Anger mounted in India on Monday after the government ordered Twitter to remove posts criticizing its handling of the Covid-19 pandemic, which has devastated large swathes of the country.
Prime Minister Narendra Modi has been accused of downplaying the country’s response to the pandemic. The government order targeted posts criticizing Modi and his Hindu nationalist Bharatiya Janata Party, or BJP, Twitter said on Lumen, a database that tracks government orders for online content.
A Twitter spokesperson confirmed to NBC News that it partially complied with the government’s request and withheld content in India only.
“India will never forgive Prime Minister @narendramodi for underestimating the corona situation in the country and for letting so many people die due to mismanagement,” wrote a state politician from West Bengal, Moloy Ghatak, on Twitter last week. “At a time when India is going through a health crisis, PM has chosen to export millions of vaccines to other countries.”
Ghatak’s tweet was among dozens of others listed in the government decree. Banned publications can be viewed outside of India.
The withdrawal comes as India reported 352,991 new infections on Monday, a world record for the fifth day in a row that has pushed the country’s total number of cases to more than 17 million since the start of the pandemic. According to Johns Hopkins University, 195,123 people have died from Covid-19 in India, the fourth highest total after the United States, Brazil and Mexico.
The outbreak has caused pain and desperation for millions of families across the country, many of whom are using Twitter to obtain hospital beds and ventilators, as hospitals face a severe shortage in healthcare.
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In a Monday call with Modi, President Joe Biden pledged America’s support for the Indian people who have been affected by the recent surge in Covid-19 cases, according to a White House statement.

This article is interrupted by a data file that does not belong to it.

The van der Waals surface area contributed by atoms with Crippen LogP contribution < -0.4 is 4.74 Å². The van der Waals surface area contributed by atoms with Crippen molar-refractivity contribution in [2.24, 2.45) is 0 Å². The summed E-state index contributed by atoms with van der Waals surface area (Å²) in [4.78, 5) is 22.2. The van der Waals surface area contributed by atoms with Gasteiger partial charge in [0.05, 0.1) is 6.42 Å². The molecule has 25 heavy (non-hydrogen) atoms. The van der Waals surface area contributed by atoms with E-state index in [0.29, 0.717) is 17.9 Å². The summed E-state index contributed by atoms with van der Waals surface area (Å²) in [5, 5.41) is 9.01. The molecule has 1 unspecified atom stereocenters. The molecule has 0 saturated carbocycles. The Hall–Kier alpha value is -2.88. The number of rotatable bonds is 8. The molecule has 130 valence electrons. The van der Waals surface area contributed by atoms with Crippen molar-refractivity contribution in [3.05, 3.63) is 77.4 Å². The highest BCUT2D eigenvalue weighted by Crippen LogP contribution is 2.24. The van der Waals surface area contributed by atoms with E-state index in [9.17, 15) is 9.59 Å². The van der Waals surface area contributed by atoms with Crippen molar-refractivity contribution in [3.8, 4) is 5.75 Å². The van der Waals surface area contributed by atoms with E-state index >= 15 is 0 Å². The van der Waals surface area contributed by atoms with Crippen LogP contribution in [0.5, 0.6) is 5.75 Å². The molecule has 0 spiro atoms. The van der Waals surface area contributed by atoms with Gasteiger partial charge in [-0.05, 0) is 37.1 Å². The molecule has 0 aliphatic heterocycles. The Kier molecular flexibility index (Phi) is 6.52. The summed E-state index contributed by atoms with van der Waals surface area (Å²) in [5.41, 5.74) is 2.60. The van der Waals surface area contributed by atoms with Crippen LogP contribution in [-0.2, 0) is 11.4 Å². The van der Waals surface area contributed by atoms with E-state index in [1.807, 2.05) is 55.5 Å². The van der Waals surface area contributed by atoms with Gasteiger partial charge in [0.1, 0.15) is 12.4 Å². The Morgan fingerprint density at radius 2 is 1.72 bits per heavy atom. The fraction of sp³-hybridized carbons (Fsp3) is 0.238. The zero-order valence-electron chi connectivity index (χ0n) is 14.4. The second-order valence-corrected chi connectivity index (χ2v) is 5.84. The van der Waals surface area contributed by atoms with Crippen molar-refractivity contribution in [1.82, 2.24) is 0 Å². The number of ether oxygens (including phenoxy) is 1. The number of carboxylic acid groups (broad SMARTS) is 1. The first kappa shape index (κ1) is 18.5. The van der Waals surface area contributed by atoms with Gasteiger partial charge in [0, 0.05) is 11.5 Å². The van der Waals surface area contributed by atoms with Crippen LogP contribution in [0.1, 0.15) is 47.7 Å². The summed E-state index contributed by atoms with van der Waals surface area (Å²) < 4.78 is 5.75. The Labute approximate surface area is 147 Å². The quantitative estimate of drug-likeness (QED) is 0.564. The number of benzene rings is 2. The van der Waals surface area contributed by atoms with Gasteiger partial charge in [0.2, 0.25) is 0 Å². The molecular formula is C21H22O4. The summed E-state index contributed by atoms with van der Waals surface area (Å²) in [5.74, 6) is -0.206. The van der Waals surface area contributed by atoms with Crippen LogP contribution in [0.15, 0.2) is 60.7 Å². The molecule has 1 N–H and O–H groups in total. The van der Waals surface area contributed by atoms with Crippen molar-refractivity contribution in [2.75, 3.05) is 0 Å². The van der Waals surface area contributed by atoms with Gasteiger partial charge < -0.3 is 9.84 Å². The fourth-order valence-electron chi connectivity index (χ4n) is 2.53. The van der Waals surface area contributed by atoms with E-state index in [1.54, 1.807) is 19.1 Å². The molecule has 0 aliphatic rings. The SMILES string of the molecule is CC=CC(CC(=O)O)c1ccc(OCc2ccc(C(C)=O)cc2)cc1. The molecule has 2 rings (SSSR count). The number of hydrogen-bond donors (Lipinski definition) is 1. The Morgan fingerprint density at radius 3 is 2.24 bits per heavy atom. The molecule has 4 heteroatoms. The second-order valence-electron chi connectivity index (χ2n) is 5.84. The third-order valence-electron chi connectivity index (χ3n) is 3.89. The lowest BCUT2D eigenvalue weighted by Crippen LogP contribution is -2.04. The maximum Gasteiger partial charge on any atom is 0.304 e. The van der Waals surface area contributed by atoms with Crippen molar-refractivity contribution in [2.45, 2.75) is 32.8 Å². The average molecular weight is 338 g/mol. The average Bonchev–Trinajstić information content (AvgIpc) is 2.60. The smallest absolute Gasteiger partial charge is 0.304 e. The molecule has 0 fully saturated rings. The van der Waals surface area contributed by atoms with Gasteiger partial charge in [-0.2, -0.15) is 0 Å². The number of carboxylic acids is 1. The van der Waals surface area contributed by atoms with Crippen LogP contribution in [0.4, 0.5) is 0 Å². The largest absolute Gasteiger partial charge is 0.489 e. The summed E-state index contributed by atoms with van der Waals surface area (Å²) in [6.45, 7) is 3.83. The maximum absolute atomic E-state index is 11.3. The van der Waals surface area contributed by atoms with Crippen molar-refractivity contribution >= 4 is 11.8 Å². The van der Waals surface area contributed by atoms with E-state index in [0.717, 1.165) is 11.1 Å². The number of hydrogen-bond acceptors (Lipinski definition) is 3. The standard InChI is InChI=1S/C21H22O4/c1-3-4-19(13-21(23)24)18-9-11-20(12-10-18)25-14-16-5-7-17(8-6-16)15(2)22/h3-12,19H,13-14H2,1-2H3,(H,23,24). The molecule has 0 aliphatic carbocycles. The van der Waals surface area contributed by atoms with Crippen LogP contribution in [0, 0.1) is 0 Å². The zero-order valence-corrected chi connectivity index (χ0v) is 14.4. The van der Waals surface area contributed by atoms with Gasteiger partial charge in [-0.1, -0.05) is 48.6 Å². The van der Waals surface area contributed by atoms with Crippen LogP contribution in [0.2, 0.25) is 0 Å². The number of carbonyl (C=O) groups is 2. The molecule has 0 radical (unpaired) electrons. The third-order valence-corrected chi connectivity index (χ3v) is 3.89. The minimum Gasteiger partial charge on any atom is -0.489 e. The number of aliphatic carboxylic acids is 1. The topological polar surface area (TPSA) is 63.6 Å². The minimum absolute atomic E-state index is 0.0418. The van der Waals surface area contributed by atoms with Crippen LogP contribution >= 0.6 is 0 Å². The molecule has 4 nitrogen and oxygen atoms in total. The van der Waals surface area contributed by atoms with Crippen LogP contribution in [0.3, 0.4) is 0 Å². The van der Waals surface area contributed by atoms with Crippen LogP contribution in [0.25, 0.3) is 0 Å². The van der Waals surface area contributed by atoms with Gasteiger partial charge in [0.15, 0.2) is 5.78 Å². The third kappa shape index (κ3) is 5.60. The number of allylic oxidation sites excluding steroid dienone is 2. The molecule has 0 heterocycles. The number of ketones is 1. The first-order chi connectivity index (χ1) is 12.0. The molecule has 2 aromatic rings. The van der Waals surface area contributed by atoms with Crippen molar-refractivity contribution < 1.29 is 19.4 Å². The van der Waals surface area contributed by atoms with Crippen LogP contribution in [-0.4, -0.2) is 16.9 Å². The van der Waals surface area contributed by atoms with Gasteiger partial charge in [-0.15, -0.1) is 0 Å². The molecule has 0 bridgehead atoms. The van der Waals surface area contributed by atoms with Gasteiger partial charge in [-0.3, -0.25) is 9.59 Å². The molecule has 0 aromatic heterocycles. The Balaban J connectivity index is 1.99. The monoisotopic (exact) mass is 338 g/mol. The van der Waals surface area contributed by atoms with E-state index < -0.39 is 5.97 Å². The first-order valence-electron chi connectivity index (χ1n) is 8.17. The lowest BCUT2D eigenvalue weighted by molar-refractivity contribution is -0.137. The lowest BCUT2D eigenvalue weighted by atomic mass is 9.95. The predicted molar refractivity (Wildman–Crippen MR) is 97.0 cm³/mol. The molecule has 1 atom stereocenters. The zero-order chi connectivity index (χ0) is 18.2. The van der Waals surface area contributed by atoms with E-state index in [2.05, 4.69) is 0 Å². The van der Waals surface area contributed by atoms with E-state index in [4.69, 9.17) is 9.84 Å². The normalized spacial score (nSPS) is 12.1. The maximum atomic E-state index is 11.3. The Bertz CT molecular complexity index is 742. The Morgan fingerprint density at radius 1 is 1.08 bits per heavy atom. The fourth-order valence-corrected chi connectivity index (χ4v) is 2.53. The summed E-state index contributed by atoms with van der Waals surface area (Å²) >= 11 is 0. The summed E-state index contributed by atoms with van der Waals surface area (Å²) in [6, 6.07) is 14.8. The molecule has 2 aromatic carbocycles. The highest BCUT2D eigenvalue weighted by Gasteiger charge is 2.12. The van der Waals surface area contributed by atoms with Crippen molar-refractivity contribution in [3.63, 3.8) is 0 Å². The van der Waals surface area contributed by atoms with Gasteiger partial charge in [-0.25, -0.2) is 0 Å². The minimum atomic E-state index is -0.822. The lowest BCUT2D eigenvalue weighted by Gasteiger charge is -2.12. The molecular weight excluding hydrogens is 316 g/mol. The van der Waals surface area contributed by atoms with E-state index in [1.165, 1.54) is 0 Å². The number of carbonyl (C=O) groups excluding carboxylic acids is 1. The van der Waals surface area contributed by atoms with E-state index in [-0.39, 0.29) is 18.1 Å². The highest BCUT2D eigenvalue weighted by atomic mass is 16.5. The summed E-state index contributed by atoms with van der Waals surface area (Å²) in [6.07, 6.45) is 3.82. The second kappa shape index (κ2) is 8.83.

The United States is providing a range of emergency assistance, including oxygen-related supplies, vaccine equipment and therapeutic products, according to the newspaper.
In a pair of tweets, Modi called the conversation with Biden “fruitful” and thanked the president for his support. He said the discussion highlighted the importance of “smooth and efficient” supply chains for vaccine raw materials and drugs.
Modi has remained largely silent on the crisis, while allowing religious festivals and election rallies in which thousands have participated to continue.
“Many people use social media to help those in need. So many lives have been saved, ”Rohan Gupta, social media chairman of the opposition party, the Indian National Congress, wrote on Twitter Sunday. “Now [the government] wants to muzzle our last resort to speak out in these difficult times.
Twitter said it looked at content the government asked it to remove after receiving a “valid legal request” from the Indian government, a spokesperson said. The law cited by the government is the Informational Technology Act, 2000, which allows authorities to order the blocking of public access to information to protect “the sovereignty and integrity of India” and maintain public order.
The Department of Electronics and Information Technology and Modi’s BJP party did not immediately respond to requests for comment via email and Twitter.
Human Rights Watch Asia director Meenakshi Ganguly told NBC News that “the government’s attempt to silence this criticism is neither proportionate nor respectful of rights.”
“Indians are upset and angry at the state’s failure to prevent these health care shortages,” Ganguly said.
In January, Twitter blocked dozens of accounts posted about the farmers’ protests after the government complained that users were posting content designed to incite violence, Reuters reported.
Earlier this year, the government also temporarily blocked internet access on the outskirts of New Delhi, as tens of thousands of farmers camped on the streets to demand the removal of new farm laws.